A figure tied to many loans in Estonia, the six-month Euribor, or Euro Interbank Offered Rate, reached 4.072 percent on Thursday, up from 4.04 percent on week.
The three-month Euribor reached 3.955 percent this Thursday, up from 3.867 percent a week prior.
The 12-month Euribor, meanwhile, rose to 4.224.
All three reached new highs since their respective 2008 peaks.
From the end of 2015 through last June, the six-month Euribor had remained below zero percent, clocking at -0.041 percent on January 4, 2016. It reached just above zero percent early last June, however, and broke above the 1-percent mark in August 2022 before continuing to climb.
The six-month Euribor exceeded the 4-percent mark for the first time since 2008 last Thursday, September 14, following the European Central Bank (ECB) Governing Council decision to hike interest rates once again.
The six-month rate peaked in December 2008 at 5.448 percent.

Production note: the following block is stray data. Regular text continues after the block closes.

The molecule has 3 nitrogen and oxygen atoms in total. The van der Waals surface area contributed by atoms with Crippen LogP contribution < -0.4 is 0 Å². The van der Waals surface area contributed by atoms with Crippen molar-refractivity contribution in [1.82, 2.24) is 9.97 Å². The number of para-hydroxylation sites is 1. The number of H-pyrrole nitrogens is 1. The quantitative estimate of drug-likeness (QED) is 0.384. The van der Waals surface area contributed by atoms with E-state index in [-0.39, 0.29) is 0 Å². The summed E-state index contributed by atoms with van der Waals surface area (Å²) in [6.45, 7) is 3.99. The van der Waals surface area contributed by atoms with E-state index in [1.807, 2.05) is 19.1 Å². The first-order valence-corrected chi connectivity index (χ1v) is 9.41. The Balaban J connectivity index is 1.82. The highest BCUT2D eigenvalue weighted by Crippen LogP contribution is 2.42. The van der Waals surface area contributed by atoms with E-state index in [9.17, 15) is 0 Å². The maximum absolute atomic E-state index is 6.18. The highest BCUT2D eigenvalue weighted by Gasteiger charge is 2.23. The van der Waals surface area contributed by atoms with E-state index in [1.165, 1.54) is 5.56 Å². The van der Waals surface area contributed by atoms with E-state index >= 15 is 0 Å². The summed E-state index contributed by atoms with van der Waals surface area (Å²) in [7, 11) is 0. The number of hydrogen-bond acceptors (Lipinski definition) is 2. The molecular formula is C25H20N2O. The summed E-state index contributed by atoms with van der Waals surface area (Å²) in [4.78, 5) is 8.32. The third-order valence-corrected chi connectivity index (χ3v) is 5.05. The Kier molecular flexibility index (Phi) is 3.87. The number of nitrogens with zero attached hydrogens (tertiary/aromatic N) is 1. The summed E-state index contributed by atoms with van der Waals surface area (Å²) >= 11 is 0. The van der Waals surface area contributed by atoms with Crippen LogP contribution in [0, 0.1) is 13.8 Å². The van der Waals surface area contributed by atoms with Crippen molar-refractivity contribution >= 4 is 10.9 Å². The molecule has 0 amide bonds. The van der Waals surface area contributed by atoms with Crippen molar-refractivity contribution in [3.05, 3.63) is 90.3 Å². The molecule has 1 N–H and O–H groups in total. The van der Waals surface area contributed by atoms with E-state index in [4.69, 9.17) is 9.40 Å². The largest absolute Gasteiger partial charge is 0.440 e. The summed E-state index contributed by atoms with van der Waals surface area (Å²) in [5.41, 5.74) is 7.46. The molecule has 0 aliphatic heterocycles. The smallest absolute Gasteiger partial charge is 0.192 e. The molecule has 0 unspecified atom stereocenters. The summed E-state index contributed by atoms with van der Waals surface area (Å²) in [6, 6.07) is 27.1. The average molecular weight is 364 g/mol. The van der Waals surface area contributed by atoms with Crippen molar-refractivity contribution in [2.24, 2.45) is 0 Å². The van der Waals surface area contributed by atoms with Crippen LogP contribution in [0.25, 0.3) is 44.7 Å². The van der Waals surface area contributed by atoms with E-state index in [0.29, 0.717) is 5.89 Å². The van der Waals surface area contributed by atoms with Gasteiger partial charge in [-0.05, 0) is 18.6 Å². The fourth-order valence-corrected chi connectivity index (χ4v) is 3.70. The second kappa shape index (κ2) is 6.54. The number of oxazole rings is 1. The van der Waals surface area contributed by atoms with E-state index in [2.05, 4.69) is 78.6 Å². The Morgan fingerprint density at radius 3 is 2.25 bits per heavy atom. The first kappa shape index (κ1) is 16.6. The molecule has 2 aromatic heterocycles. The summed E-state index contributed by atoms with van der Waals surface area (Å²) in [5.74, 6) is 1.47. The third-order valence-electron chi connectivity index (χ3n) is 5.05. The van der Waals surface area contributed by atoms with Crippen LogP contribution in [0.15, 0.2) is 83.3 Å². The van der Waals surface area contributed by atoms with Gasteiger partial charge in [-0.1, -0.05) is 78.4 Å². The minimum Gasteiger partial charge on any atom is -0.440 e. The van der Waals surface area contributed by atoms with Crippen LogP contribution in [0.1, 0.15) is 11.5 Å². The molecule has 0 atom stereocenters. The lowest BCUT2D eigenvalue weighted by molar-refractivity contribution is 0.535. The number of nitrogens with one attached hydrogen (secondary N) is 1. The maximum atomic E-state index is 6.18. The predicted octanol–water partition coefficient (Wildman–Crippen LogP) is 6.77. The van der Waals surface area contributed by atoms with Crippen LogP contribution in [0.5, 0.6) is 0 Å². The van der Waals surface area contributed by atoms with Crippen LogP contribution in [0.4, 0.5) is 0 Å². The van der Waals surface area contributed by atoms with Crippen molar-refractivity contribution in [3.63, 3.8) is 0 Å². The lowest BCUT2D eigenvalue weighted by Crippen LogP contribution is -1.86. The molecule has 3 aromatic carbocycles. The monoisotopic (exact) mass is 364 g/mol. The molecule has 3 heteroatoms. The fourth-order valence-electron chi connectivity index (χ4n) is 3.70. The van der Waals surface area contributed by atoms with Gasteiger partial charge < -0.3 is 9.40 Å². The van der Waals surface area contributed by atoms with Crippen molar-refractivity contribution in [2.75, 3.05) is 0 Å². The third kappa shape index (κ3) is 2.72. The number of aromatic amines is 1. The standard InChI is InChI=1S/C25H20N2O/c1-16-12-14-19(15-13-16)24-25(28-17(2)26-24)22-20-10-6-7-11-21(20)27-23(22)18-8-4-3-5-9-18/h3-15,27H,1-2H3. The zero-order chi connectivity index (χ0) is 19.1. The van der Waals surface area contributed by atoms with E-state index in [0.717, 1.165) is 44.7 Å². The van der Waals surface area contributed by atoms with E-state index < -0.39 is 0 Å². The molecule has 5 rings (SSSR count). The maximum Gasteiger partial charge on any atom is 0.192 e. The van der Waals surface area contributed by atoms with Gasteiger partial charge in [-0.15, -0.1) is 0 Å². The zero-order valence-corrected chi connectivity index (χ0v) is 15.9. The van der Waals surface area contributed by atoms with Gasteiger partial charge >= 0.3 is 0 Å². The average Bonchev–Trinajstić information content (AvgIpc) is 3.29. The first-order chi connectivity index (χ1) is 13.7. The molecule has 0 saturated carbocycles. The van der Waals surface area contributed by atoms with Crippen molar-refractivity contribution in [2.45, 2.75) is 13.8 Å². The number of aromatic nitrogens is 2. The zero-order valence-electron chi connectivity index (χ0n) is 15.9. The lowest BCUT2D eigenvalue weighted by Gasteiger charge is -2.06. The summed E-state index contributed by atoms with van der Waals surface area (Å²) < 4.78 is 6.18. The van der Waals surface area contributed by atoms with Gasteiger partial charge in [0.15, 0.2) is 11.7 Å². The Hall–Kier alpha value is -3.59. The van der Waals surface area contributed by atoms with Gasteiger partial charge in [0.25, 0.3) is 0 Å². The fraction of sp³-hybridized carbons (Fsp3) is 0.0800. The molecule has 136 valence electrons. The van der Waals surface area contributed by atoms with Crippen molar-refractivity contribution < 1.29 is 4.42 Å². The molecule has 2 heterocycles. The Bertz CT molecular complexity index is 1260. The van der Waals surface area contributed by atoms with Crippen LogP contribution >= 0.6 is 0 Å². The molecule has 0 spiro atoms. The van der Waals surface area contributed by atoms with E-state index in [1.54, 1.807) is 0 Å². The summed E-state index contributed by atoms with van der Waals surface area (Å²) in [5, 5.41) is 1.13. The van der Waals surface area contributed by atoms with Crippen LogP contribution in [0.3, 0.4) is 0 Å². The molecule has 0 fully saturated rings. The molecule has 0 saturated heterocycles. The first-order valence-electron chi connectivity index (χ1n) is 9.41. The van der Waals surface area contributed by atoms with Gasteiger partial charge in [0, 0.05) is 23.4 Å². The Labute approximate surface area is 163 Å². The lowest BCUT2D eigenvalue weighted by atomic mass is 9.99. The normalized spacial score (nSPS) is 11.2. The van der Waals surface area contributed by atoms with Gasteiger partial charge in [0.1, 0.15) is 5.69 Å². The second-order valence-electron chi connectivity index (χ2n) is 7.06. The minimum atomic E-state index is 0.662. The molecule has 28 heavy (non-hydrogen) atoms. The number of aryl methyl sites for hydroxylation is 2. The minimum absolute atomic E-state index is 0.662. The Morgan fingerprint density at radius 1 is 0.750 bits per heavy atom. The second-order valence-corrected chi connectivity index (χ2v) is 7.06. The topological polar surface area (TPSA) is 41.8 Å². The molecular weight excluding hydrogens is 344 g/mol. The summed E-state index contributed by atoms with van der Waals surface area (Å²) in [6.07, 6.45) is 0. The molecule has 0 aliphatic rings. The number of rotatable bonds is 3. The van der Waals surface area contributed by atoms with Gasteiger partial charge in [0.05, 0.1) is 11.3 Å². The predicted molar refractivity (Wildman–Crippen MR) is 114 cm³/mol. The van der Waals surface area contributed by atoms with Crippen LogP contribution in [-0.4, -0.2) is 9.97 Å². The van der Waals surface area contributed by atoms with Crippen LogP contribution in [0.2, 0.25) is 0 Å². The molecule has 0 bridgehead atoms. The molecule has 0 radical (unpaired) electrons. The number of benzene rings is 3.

Interbank offered rates
Euribor rates are based on the interest rates at which a panel of European banks borrow funds from one another, according to the Euribor homepage.
Prior to the latest economic crisis, the Euribor typically stood between 2-5 percent.
The London Inter-Bank Offered Rate (Libor) was a similar rate monitored as a key base rate in countries outside the Eurozone, including the U.S. and U.K. Phased out in stages, the U.S. dollar-based Libor ceased publication for one-, three- and six-month settings on June 30 this year.
Editor: Aili Vahtla